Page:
12. Why (Description) Logic? • OWL exploits results of 15+ years of DL research • Well defined (model theoretic) semantics • Formal properties well understood (complexity, decidability) • Known reasoning algorithms

  13. Pellet CEL Why (Description) Logic? • OWL exploits results of 15+ years of DL research • Well defined (model theoretic) semantics • Formal properties well understood (complexity, decidability) • Known reasoning algorithms • Implemented systems (highly optimised) KAON2

  14. Why the Strange Names? • Description Logics are a family of KR formalisms • Mainly distinguished by available operators • Available operators indicated by letters in name, e.g., S : basic DL (ALC) plus transitive roles (e.g., ancestor R+) H : role hierarchy (e.g., hasDaughter v hasChild) O : nominals/singleton classes (e.g., {Italy}) I : inverse roles (e.g., isChildOf ´ hasChild–) N : number restrictions (e.g., >2hasChild, 63hasChild) • Basic DL + role hierarchy + nominals + inverse + NR = SHOIN • The basis for OWL-DL • SHOIN is very expressive, but still decidable (just) • Decidable  we can build reliable tools and reasoners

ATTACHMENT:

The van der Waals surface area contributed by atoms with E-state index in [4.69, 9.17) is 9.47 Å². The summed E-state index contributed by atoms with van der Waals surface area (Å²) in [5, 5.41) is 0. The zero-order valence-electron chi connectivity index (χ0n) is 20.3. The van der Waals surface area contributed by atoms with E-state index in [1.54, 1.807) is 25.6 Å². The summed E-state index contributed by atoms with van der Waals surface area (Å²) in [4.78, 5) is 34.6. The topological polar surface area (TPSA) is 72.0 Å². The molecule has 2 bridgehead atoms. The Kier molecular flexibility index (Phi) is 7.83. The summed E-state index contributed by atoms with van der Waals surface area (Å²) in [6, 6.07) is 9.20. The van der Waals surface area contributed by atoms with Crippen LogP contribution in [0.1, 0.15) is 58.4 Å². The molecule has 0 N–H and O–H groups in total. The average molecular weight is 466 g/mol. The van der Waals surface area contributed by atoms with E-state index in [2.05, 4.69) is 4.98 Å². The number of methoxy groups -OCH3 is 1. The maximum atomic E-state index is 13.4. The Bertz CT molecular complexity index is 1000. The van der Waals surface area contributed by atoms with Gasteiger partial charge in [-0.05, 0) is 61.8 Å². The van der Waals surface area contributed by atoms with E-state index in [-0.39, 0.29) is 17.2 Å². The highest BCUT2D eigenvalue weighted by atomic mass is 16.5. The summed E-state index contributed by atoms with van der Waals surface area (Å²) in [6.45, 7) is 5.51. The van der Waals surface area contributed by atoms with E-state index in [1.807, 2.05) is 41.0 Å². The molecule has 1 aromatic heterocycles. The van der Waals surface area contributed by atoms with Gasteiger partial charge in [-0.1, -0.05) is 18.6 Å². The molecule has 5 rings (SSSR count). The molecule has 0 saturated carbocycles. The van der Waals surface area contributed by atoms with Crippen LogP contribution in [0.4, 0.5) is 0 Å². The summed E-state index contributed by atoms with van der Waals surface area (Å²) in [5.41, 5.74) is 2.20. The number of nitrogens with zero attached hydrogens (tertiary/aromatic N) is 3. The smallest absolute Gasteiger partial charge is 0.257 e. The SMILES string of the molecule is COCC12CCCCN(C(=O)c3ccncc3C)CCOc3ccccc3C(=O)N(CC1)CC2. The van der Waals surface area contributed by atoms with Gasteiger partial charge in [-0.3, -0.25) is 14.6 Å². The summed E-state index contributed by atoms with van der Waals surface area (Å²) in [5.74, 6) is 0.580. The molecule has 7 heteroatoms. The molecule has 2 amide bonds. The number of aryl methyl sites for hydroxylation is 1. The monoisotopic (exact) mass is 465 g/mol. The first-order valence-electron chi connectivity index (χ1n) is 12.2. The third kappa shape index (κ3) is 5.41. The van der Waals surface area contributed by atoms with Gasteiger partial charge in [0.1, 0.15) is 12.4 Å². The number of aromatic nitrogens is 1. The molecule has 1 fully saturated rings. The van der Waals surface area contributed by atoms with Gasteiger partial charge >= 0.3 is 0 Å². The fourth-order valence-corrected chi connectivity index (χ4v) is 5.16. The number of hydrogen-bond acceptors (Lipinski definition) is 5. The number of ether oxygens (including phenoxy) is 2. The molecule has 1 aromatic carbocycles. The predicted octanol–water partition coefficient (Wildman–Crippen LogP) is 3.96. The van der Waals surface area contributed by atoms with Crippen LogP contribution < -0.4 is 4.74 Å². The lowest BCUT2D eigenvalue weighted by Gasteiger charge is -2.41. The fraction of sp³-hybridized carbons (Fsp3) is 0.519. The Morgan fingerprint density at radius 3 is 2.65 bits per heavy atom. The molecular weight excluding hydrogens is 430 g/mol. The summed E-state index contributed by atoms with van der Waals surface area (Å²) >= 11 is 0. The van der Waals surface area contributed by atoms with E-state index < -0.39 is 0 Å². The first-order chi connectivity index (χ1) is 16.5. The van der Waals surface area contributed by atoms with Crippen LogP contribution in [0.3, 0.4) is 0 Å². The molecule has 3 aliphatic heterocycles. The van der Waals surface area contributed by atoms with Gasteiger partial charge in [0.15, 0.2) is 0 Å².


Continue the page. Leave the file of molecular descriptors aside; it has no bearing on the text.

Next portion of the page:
15. Why (Description) Logic? • Foundational research was crucial to design of OWL • Informed Working Group decisions at every stage, e.g.: • “Why not extend the language with feature x, which is clearly harmless?” • “Adding x would lead to undecidability - see proof in […]”

  16. Class/Concept Constructors • C is a concept (class); P is a role (property); x is an individual name • XMLS datatypes as well as classes in 8P.C and 9P.C • Restricted form of DL concrete domains